WASHINGTON – Leaders from the US Dairy Export Council (USDEC), National Milk Producers Federation (NMPF) and International Dairy Foods Association (IDFA) all shared their disapproval of the Canadian government’s changes to how dairy tariff rate quotas are allocated under the United States-Mexico-Canada Agreement (USMCA).
The USDEC and NMPF jointly called on the US government to levy retaliatory tariffs on Canada, citing the country’s refusal to meet its signed treaty obligations falling under the USMCA.
The IDFA, meanwhile, stated it rejected Canada’s altering of dairy tariff rate quotas and publicly requested that the Office of the US Trade Representative “hold Canada accountable for trade distorting practices that go against both the intent and the letter of the USCMA agreement.”
The dairy organizations all pointed to a USMCA dispute panel previously finding Canada to be noncompliant with dairy tariff rate quota commitments. The USDEC and NMPF stated that when Canada announced its new tariff rate quotas on May 16, it showed no indication of plans to comply.
“USTR, USDA and scores of members of congress from both sides of the aisle have worked diligently to ensure American dairy farmers and manufacturers benefit from USMCA,” stated Krysta Harden, president and chief executive officer of USDEC. “Unfortunately, Canada simply refuses to institute real reform, and such actions must have consequences. Retaliatory tariffs are both fair and necessary in this circumstance, as clearly provided for by USMCA.”
Jim Mulhern, president and chief executive officer of NMPF, said Canada “made a clear choice to thumb its nose” at the US government and its international treaty commitments by disregarding the USMCA agreement.
“Ottawa’s decision (May 16) is clearly designed to test our resolve by doubling down on its longstanding dairy trade violations, ignoring both the spirit and the letter of its trade agreements,” Mulhern said. “That decision demands retaliatory action by the U.S. government. Otherwise, our trade agreements will be seen as toothless before the ink is dry.”
The IDFA’s president and chief executive officer, Michael Dykes, DVM, called the dairy tariff rate quotas “completely unacceptable,” and said they showed Canada is ignoring trade commitments.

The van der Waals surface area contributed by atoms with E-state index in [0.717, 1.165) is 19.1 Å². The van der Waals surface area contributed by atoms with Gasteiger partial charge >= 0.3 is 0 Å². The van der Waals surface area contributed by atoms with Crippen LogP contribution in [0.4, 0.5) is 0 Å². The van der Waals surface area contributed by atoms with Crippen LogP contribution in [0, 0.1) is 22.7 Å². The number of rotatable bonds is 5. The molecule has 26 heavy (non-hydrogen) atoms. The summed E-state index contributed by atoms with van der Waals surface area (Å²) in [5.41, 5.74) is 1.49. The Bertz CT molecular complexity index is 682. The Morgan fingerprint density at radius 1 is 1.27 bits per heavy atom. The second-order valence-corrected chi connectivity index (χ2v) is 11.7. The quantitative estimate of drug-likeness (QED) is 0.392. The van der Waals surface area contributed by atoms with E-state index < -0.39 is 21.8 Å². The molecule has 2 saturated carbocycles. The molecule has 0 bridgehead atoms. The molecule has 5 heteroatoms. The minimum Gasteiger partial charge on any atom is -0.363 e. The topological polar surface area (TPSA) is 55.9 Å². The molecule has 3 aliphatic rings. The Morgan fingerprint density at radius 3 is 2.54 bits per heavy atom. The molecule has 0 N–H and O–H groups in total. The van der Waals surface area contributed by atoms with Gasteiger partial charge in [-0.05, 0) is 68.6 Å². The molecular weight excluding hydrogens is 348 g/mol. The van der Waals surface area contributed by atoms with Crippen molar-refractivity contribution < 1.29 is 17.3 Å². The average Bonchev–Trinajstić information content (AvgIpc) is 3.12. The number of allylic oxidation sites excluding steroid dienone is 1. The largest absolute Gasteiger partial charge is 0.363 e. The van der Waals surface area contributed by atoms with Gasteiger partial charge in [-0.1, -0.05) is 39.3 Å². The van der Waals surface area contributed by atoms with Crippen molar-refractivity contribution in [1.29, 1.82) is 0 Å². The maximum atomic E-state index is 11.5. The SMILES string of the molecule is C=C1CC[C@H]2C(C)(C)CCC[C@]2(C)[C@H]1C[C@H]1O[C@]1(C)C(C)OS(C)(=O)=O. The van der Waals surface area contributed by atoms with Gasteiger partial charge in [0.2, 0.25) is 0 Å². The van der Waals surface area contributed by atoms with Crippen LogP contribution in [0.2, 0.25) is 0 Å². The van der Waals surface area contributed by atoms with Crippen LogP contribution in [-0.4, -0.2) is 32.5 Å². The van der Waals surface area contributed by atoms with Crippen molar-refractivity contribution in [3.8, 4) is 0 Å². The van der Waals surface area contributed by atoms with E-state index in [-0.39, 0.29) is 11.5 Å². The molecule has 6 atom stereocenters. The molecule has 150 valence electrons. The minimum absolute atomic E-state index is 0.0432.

“The US dairy industry has made clear from the start that US dairy exporters demand real TRQ reform that will permit the market access Canada agreed to,” Dykes stated. “The US met with Canada a week ago on this very matter and expected a good faith effort. Instead, Canada continues to deny US dairy products from reaching their full capacity under the terms of the deal and continues to deny the existence of any obligations. IDFA thoroughly rejects the Canadian policy published (May 16) and demands a swift response from USTR.”
The IDFA requested that Canada not be permitted to “blatantly disregard their trade obligations after having been found non-compliant by a neutral and expert panel, only to then ignore their obligations without consequence,” Dykes added.
He said the US government must “hold Canada accountable,” and stated the IDFA expects the USTR and US Department of Agriculture to follow through on that front. The IDFA has advocated for tariff rate quota reform and retaliatory tariffs, and has urged the US government to evaluate disputing Canada’s subsidized milk protein exports under World Trade Organization rules.
Previously, on April 19, the USDEC and NMPF filed public comments on the matter with Global Affairs Canada. In part, the comments stated: “Canada’s proposed allocation and administration policy changes in response to the CUSMA report continue to fall woefully short of full compliance with Canada’s CUSMA obligations. This has consequences not only for the agreed-upon CUSMA benefits denied US and Canadian stakeholders, but also for the credibility of CUSMA enforcement procedures undergoing their first test in this dispute and for the success of CUSMA itself. We urge Canada to consider its larger interest in the success of the CUSMA and modify its dairy TRQ allocation and administration policies to give effect, in good faith, to Canada’s CUSMA commitments.”